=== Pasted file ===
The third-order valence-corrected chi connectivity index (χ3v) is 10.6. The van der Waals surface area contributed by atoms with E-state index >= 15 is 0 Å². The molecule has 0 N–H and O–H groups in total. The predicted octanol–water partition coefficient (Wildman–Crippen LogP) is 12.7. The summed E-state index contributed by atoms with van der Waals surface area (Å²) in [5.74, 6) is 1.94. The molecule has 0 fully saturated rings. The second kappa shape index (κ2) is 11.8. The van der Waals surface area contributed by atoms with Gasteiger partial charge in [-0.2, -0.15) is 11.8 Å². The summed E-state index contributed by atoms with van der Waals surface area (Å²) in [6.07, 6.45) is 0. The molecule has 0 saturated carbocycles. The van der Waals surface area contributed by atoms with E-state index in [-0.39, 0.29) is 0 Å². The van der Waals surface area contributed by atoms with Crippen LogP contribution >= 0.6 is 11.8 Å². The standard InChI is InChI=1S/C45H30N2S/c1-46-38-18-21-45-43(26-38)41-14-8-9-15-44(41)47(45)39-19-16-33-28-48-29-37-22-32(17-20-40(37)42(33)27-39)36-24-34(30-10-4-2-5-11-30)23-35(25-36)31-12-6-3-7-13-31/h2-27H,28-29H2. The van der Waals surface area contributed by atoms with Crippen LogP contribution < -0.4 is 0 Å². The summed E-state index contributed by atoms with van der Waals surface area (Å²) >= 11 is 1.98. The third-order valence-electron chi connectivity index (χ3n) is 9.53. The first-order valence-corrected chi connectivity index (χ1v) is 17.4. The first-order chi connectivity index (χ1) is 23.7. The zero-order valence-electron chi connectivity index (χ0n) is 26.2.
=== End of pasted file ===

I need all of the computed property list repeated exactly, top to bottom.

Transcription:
The third-order valence-corrected chi connectivity index (χ3v) is 10.6. The van der Waals surface area contributed by atoms with E-state index >= 15 is 0 Å². The molecule has 0 N–H and O–H groups in total. The predicted octanol–water partition coefficient (Wildman–Crippen LogP) is 12.7. The summed E-state index contributed by atoms with van der Waals surface area (Å²) in [5.74, 6) is 1.94. The molecule has 0 fully saturated rings. The second kappa shape index (κ2) is 11.8. The van der Waals surface area contributed by atoms with Gasteiger partial charge in [-0.2, -0.15) is 11.8 Å². The summed E-state index contributed by atoms with van der Waals surface area (Å²) in [6.07, 6.45) is 0. The molecule has 0 saturated carbocycles. The van der Waals surface area contributed by atoms with E-state index in [-0.39, 0.29) is 0 Å². The van der Waals surface area contributed by atoms with Crippen LogP contribution >= 0.6 is 11.8 Å². The standard InChI is InChI=1S/C45H30N2S/c1-46-38-18-21-45-43(26-38)41-14-8-9-15-44(41)47(45)39-19-16-33-28-48-29-37-22-32(17-20-40(37)42(33)27-39)36-24-34(30-10-4-2-5-11-30)23-35(25-36)31-12-6-3-7-13-31/h2-27H,28-29H2. The van der Waals surface area contributed by atoms with Crippen LogP contribution < -0.4 is 0 Å². The summed E-state index contributed by atoms with van der Waals surface area (Å²) >= 11 is 1.98. The third-order valence-electron chi connectivity index (χ3n) is 9.53. The first-order valence-corrected chi connectivity index (χ1v) is 17.4. The first-order chi connectivity index (χ1) is 23.7. The zero-order valence-electron chi connectivity index (χ0n) is 26.2.